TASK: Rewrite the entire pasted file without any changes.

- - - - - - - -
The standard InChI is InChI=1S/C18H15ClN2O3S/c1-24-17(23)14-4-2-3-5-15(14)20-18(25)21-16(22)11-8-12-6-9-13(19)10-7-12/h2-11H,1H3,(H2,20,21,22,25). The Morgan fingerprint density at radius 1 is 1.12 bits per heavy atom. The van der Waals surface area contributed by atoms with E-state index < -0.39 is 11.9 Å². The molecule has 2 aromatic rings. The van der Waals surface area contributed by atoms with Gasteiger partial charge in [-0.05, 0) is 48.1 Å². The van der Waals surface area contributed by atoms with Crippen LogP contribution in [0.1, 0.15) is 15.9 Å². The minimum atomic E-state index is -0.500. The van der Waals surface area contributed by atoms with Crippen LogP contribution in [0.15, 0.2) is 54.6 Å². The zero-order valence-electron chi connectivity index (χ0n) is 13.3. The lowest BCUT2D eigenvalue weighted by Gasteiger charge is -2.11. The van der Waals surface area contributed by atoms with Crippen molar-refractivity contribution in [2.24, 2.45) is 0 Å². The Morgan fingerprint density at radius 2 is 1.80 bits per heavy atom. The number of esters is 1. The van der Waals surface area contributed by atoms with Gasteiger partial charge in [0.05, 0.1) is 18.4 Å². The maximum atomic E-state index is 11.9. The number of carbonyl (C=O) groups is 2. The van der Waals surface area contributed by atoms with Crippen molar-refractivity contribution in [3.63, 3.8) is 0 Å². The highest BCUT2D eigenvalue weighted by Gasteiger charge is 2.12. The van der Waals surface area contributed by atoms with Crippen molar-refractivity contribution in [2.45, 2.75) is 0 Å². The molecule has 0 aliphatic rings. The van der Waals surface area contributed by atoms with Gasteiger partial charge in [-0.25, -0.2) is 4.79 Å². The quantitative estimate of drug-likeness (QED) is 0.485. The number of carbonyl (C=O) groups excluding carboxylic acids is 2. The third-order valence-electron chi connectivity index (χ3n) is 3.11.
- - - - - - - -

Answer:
The standard InChI is InChI=1S/C18H15ClN2O3S/c1-24-17(23)14-4-2-3-5-15(14)20-18(25)21-16(22)11-8-12-6-9-13(19)10-7-12/h2-11H,1H3,(H2,20,21,22,25). The Morgan fingerprint density at radius 1 is 1.12 bits per heavy atom. The van der Waals surface area contributed by atoms with E-state index < -0.39 is 11.9 Å². The molecule has 2 aromatic rings. The van der Waals surface area contributed by atoms with Gasteiger partial charge in [-0.05, 0) is 48.1 Å². The van der Waals surface area contributed by atoms with Crippen LogP contribution in [0.1, 0.15) is 15.9 Å². The minimum atomic E-state index is -0.500. The van der Waals surface area contributed by atoms with Crippen LogP contribution in [0.15, 0.2) is 54.6 Å². The zero-order valence-electron chi connectivity index (χ0n) is 13.3. The lowest BCUT2D eigenvalue weighted by Gasteiger charge is -2.11. The van der Waals surface area contributed by atoms with Crippen molar-refractivity contribution in [2.24, 2.45) is 0 Å². The Morgan fingerprint density at radius 2 is 1.80 bits per heavy atom. The number of esters is 1. The van der Waals surface area contributed by atoms with Gasteiger partial charge in [0.05, 0.1) is 18.4 Å². The maximum atomic E-state index is 11.9. The number of carbonyl (C=O) groups is 2. The van der Waals surface area contributed by atoms with Crippen molar-refractivity contribution in [3.63, 3.8) is 0 Å². The highest BCUT2D eigenvalue weighted by Gasteiger charge is 2.12. The van der Waals surface area contributed by atoms with Crippen molar-refractivity contribution in [2.45, 2.75) is 0 Å². The molecule has 0 aliphatic rings. The van der Waals surface area contributed by atoms with Gasteiger partial charge in [-0.25, -0.2) is 4.79 Å². The quantitative estimate of drug-likeness (QED) is 0.485. The number of carbonyl (C=O) groups excluding carboxylic acids is 2. The third-order valence-electron chi connectivity index (χ3n) is 3.11.